Today, the B.C. Supreme Court agreed to fast track a hearing for a Kelowna, B.C. woman with a terminal disease who wants to overturn Canada's right-to-die laws. Gloria Taylor, who has amyotrophic lateral sclerosis (also known as ALS or Lou Gehrig's disease), is seeking the right to a doctor-assisted suicide. The case is one of two that are currently before the B.C. Supreme Court. Both come eighteen years after the Supreme Court of Canada denied Sue Rodriguez of Victoria, B.C., the right to an assisted suicide. In 1993, Rodriguez ended her own life with the help of a physician whose identity remains unknown. Back then, few were surprised when the Supreme Court of Canada said no to doctor-assisted death. But times have changed; obstacles that were insurmountable back then may not be anymore.
Gloria Taylor of Kelowna, British Columbia, has amyotrophic lateral sclerosis or ALS. It's a degenerative disorder of the central nervous system in which patients develop severe weakness and muscle wasting. ALS is a progressive, fatal disease in which most people affected die because they can no longer breathe. Some die of pneumonia.
There are several reasons why Canadians may be ready to reconsider the ban on doctor-assisted suicide.
The first reason has to do with the sheer number of Canadians affected by neurodegenerative diseases. Back in 1993, Sue Rodriguez was seen as having a unique and rare condition. And that is no less true today. According to the ALS Society of Canada, approximately 2,500-3,000 people in Canada are living with the disease.
But it's not the only neurodegenerative disease with a grim prognosis. Others include Huntington's, Parkinson's and Alzheimer's diseases. According to the World Health Organization, by 2040, all neurodegenerative diseases combined will surpass cancer as the second leading cause of death in Canada.
Instead of being rare, stories like those of Sue Rodriguez and Gloria Taylor will be commonplace. When that happens, people all around us will be clamoring for control over their destiny.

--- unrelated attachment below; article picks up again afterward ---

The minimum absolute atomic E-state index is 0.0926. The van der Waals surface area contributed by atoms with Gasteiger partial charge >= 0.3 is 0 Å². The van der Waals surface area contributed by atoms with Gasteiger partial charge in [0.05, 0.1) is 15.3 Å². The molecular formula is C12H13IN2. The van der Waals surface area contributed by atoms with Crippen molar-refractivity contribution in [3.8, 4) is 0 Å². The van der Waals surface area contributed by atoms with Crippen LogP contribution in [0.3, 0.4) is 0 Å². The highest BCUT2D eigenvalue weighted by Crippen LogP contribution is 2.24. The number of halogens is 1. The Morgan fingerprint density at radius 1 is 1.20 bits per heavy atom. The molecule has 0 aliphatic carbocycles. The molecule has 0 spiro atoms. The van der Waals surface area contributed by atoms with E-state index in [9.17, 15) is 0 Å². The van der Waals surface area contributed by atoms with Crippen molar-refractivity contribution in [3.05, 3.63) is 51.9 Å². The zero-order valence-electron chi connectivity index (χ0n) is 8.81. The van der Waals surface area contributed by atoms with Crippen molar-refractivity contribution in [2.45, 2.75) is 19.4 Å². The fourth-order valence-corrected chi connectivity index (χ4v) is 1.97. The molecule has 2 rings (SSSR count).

The second reason has to do with the kind of care people with neurodegenerative diseases have reason to expect. In her final Senate report on the future of palliative care in Canada, the Honourable Sharon Carstairs wrote that currently, 90% of Canadians could benefit from palliative care, but 70% do not have access. If we can't handle a trickle of patients today, you'd have to be an extraoridnary optimist to believe we'll be able to provide palliative care to a tsunami of people with neurodegerative diseases in the decades to come.
Some people choose suicide when they have an incurable disease and palliative care isn't available. Quebec is an illustrative example. People in that province harbour a well-justified suspicion that good care won't be there when they need it. The feeling is so commonplace that Denys Arcand made it the central plot of his Academy Award-winning 2003 film Les invasions barbares (The Barbarian Invasions). In the film, the main character Remy is snatched by his son from a hospital hidebound by bureaucratic rules, and is taken to an idyllic setting where he can be euthanized with heroin procured by a junkie with a heart of gold.
Support for euthanasia in Quebec has hovered at or near 80% in most recent surveys. That level of support is often greater than that seen in the rest of Canada. Last Fall and earlier this year, the National Assembly of Quebec's Select Committee on Dying with Dignity held public hearings on euthanasia. The hearings were among the most popular on record, a further indication of the level of engagement on this issue by people in Quebec.
If people in the rest of Canada conclude that home and hospital-based services won't be there when they need them, I predict support for euthanasia will build outside of Quebec as well.
The third reason why euthanasia might get past the courts this time is the fact that other countries have brought it out into the open. Since Sue Rodriguez took her case to the Supreme Court of Canada, the Netherlands became one of the first to legalize physician-assisted suicide. Switzerland's Criminal Code bans assisted suicide for "selfish" reasons but permits it provided the person who provides assistance can prove that he or she was "motivated by good intentions". A number of people have travelled to Switzerland from North America and elsewhere to have assisted suicide.
Add these factors up, and I think the courts might just give Gloria Taylor a different answer than the one they gave Sue Rodriguez eighteen years ago.